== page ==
Rise above the urge and pressure to cheat: our education system includes getting graded for your work, the accumulation of your grades gives you a GPA, and that GPA will either award you scholarships, recognition, and admission to your top schools or it won't. Because of this heavy emphasis on your grades, it is almost natural to feel the only goal is getting A's rather than receiving an education that will not just get you a job, but will mold you into a well-rounded person. Consequently, you have the majority of students CHEATING throughout college to insure an outstanding GPA. My advice to you is to have CONFIDENCE in your ability to learn, have INTEGRITY, and DO NOT CHEAT because today, as a Junior in college, you stand extremely proud for committing yourself to not cheating through your academic college career, and for getting accepted as one of 375 students into Loyola Marymount University's Business School as an Entrepreneurship Major with your hard earned honest GPA. Be astounded by those who do cheat, and rise above knowing they ultimately lose and will graduate un-knowledgable citizens incapable of even writing a simple coherent essay.
My experience at ODU has been one I didn't expect. I entered the college setting expecting to be swamped with assignments that I couldnt possibly complete. I learned immediately that college isn't considered more difficult than high school because of the work load or academic expectations. College is tricky because instantly youre given tons of liberty and even more free time. The combination creates an atmosphere where many mistakes will be made. The best students avoid these mistakes completely. But most of us will make one or more. What seperates the group that succeeds and the group that fails is the ability to learn from mistakes. ODU is the type of university where if you lack drive and focus, you'll end up off track. Freshman year, with no major in mind, I found myself off track. I was making great grades in all of my classes, but I had no idea where I was headed. Ultimately lack of direction stopped me from reaching my full academic potential. This taught me a valuable lesson about college. Sucess in college is the result of having self-motivation, time management skills, and the ability to balance social and academic life.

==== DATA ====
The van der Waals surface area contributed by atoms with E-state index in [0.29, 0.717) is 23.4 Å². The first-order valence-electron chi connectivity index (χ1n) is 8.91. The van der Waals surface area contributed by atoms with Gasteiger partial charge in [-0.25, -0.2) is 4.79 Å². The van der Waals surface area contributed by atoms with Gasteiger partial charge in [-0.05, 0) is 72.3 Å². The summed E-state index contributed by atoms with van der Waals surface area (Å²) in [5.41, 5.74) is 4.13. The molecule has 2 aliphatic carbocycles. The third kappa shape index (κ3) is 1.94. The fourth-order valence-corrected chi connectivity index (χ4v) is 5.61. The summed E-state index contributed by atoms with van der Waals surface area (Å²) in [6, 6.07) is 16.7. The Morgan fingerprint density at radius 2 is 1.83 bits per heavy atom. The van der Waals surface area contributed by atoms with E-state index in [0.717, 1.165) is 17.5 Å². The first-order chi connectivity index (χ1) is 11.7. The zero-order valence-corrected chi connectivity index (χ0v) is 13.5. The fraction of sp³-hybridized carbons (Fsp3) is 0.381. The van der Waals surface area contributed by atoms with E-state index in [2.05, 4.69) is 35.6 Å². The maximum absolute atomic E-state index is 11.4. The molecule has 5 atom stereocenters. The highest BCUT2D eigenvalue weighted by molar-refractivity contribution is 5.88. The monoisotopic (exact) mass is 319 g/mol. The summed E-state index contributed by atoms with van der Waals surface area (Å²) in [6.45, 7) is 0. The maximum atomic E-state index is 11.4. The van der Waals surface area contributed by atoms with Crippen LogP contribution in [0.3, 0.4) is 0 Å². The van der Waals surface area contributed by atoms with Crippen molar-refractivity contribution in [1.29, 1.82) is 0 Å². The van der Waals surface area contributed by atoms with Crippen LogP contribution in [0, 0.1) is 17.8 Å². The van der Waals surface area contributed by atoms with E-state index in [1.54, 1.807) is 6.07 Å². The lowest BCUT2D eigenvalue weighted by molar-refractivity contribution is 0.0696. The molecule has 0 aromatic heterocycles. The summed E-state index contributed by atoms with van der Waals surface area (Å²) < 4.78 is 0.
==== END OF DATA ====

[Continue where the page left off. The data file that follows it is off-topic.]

I'd tell myself to talk to current or recent college students. Now that I have the gift of hindsight I would've engaged myself more. The financial aid process is easy, but had I known what I know now I would have kept track of my finances much more closely; research the approximate costs and the actual cost of attending school. I would've maintained a closer relationship with the financial aid counselor, and got more involved in social organizations/activities. You will not only learn about yourself, but those social interactions allow you to meet various people from various ethnic and racial backgrounds. Being apart of an organization whose common goal matches what you want to do in life helps you feel as though you belong. Colleges and universities have a lot to offer, but every college/university is not right for everyone. I'd look at the school's curriculum and majors offered to determine whether or not they meet my needs. Test scores are extremely important because they determine your placement in college. I'd make studying a priority in high school and learn time management skills because one slip up can cost you your GPA.
Advice no.1: In the midst of meeting people and making relationships, learn not only about yourself, but also learn "people." Don't close yourself off, but make yourself available to welcome friendships. This makes academics a little lighter. Advice no.2: Come to college with ambitions centered around understanding your potential. Don't come to college to get away from home or to party it up. Come to college with believing you are making history so that in all the things you do, whether it's studying or hanging with friends, you are doing it with intention. Simply be intentional and purposeful. Advice no.3: Train yourself to master the art of time management now instead of later. Learn the way you learn best before you get into college so that you won't find yourself procrastinating and then incidentally flunking a class. Advice no.4: Do not depend on your advisor or counselor to tell you anything. Use them as a resource but do not depend on them. Pay attention to deadlines. Sometimes classes can only be taken at a certain time, or that certain majors only accept new students at a specific time. Pay attention to them!
I would recommend that parents and students talk amongst themselves in deciding the best choice for a college. Price, location and environment are all keen factors in choosing the best college. I would also recommend that a student goes away to college. As a commuter I feel I do not get the most experience out of my university that I would receive if I lived on campus. I would also suggest that the student get involved in as many extra-curricular activities on campus as possible. Sticking solely to academics can be stressful and make the college experience seem like there?s no room for fun and excitement. There are so many great advantages to living on campus and I really recommend that students and parents consider this when choosing which college is best for them. Also, there are so many great opportunities available at any college. There are tons of student organizations and ways to get involved with the community that you, as the student, have to go out and find. These activities are not going to find you. I would recommend finding that perfect college and taking it on full force. Don?t miss out on a thing!